Garden Detective: deadly volcano mulching

The practice of volcano mulching, mounding mulch up

The practice of volcano mulching, mounding mulch up against tree trunks, can lead to tree death. (Credit: Cornell University)

Jessica Damiano

Jessica Damiano, Newsday columnist Jessica Damiano

Jessica Damiano is a master gardener and journalist with more

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DEAR JESSICA: We have a beautiful 6-year-old weeping cherry tree. It just lost its flowers, so it appears healthy. While adding mulch to the beds recently, some of the soil was moved away from the bottom of the trunk, and we were horrified to find that at least a three-inch-high area of the front of the trunk was gone halfway through. The damage doesn't appear to be caused by insects, but we're now wondering what our options are. We'd rather not have to purchase an expensive replacement.
-- Ted and Theresa Brass, Lake Grove

DEAR TED AND THERESA: I can't be 100 percent certain without seeing the tree and the conditions in which it's growing, but it does sound like it has fallen victim to "volcano mulching."

Mulch always should be kept at least a few inches away from trunks so that the natural flare of the trunk at the soil line is visible. It never should be mounded up against a tree. When that's done -- a horrible practice referred to as volcano mulching because of the visual effect -- the portion of the lower trunk that's covered will rot, and eventually the whole tree will die. What's worse is that some "professional" landscapers apply mulch this way, lending credibility to the practice, which is then perpetuated by trusting homeowners.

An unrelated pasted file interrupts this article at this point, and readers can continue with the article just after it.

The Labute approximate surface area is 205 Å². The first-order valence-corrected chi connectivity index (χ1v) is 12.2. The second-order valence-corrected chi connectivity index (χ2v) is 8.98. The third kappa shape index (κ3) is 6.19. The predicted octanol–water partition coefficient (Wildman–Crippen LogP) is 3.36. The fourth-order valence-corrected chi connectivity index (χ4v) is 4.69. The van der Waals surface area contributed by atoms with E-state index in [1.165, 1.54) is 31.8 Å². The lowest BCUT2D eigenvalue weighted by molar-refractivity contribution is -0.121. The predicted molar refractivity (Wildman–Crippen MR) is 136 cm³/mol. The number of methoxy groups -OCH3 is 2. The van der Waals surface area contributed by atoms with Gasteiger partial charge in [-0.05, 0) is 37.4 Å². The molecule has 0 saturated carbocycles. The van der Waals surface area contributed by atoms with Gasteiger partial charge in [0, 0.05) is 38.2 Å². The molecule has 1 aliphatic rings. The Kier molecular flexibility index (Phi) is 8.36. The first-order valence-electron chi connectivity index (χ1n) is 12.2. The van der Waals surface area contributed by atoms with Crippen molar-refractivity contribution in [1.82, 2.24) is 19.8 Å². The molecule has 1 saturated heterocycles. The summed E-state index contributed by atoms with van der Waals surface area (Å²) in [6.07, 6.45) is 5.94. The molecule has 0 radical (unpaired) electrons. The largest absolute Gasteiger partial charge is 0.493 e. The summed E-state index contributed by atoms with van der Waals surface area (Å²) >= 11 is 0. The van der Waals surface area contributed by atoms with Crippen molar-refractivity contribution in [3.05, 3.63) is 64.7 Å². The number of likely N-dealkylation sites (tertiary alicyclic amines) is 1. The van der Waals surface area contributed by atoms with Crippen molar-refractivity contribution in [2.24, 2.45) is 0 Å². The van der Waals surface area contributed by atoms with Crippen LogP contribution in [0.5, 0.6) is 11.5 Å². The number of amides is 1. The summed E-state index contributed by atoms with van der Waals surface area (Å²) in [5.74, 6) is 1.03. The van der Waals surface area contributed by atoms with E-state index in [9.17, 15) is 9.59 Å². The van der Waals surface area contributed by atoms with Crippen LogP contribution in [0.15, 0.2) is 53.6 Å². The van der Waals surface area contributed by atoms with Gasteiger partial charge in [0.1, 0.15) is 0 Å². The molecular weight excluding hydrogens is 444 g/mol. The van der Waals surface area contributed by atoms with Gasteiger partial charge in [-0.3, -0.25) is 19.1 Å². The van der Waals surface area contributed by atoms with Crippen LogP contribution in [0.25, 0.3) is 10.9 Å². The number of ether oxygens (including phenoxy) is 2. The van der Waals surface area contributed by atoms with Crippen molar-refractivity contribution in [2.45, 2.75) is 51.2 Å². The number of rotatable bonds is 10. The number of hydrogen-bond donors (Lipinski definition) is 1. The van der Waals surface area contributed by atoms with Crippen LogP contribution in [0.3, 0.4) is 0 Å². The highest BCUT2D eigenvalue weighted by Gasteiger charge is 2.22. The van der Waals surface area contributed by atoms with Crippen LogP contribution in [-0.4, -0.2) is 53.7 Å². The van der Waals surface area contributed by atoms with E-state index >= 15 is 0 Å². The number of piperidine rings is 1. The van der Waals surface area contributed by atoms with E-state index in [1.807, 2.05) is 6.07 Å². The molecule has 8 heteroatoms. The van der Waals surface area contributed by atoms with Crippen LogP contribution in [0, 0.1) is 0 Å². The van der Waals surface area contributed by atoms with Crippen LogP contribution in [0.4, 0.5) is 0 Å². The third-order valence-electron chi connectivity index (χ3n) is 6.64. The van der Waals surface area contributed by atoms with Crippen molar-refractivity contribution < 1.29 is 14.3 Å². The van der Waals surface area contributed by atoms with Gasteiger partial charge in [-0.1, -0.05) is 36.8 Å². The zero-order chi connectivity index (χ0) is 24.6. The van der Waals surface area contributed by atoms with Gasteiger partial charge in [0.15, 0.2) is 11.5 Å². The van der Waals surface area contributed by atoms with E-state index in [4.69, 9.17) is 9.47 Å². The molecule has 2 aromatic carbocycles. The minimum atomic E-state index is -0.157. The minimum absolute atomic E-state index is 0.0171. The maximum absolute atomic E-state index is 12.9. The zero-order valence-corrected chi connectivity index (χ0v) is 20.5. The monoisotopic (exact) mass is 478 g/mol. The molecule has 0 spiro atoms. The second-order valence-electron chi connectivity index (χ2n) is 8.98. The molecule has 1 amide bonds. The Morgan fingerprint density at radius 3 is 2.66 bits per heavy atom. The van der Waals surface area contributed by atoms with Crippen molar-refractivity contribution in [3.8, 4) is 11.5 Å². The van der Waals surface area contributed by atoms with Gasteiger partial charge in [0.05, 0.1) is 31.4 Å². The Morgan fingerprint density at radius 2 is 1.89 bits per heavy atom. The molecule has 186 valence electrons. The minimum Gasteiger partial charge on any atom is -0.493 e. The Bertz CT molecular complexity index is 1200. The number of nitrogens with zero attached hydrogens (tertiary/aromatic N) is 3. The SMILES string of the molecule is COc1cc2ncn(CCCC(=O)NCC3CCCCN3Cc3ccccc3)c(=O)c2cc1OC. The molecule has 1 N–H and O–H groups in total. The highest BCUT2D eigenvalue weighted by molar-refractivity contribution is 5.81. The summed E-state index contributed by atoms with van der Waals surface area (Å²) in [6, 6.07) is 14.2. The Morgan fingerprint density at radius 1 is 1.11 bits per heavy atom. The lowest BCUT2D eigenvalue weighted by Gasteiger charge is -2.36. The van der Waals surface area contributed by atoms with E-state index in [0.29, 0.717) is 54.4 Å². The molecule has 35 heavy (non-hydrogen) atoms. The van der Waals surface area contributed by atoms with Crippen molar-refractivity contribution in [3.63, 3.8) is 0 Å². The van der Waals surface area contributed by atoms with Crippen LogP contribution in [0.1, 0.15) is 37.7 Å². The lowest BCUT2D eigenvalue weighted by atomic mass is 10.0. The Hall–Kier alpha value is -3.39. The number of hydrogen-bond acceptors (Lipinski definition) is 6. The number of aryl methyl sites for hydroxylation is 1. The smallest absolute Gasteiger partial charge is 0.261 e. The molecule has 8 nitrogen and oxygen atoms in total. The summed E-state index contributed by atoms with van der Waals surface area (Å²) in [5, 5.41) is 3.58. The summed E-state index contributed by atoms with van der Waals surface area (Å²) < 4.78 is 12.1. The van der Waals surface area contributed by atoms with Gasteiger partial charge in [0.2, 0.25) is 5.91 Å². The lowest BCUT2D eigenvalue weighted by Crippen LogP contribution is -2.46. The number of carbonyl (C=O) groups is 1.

I'm sorry, but it sounds like it's only a matter of time before your tree succumbs, and you'd be better off removing it altogether to avoid a dangerous situation should the tree topple on a windy day. I wish I had better news.

DEAR JESSICA: I recently purchased a few 'May Night' salvia with the understanding that they bloom spring to fall. Is that true, and is there another perennial you would recommend that blooms all summer?
-- Barry Goldstein, via email

DEAR BARRY: Salvia 'May Night' is a tough plant that thrives in full sun in practically any type of soil. Once established, it doesn't need much attention and is generally drought-tolerant. It's also a favorite of butterflies and hummingbirds, and is deer- and rabbit-resistant. However, it doesn't bloom from spring through fall, but rather from early summer to midsummer -- typically from mid-June all the way through the end of July, which is certainly a good stretch. Because of the unseasonably warm weather, this year the show likely started earlier.

Some all-season bloomers you might consider include black-eyed Susan and purple coneflowers, which start up in early July and flower straight through to fall, Knockout roses, which begin their show in spring and continue until frost, and butterfly bush, which blooms on and off all summer long. Common daylilies typically start up in July and continue through September, while the smaller, yellow 'Stella de oro' variety gets an earlier start. Consider catmint, too, which begins blooming in spring and continues intermittently through autumn.

DEAR JESSICA: I've enclosed a photo of the lovely tree fungus on my forsythia. Do you have any suggestions?
-- Jannine Thorp, East Islip

DEAR JANNINE: Those unsightly lumps are forsythia galls, which will eventually weaken and kill off branches if not treated. Although no definitive cause has been pinpointed in the horticultural world, it's believed they're most likely caused by a bacterial or fungal infection. The only thing you can do is prune off and destroy affected branches, taking care to disinfect your pruners between cuts to avoid spreading the infection.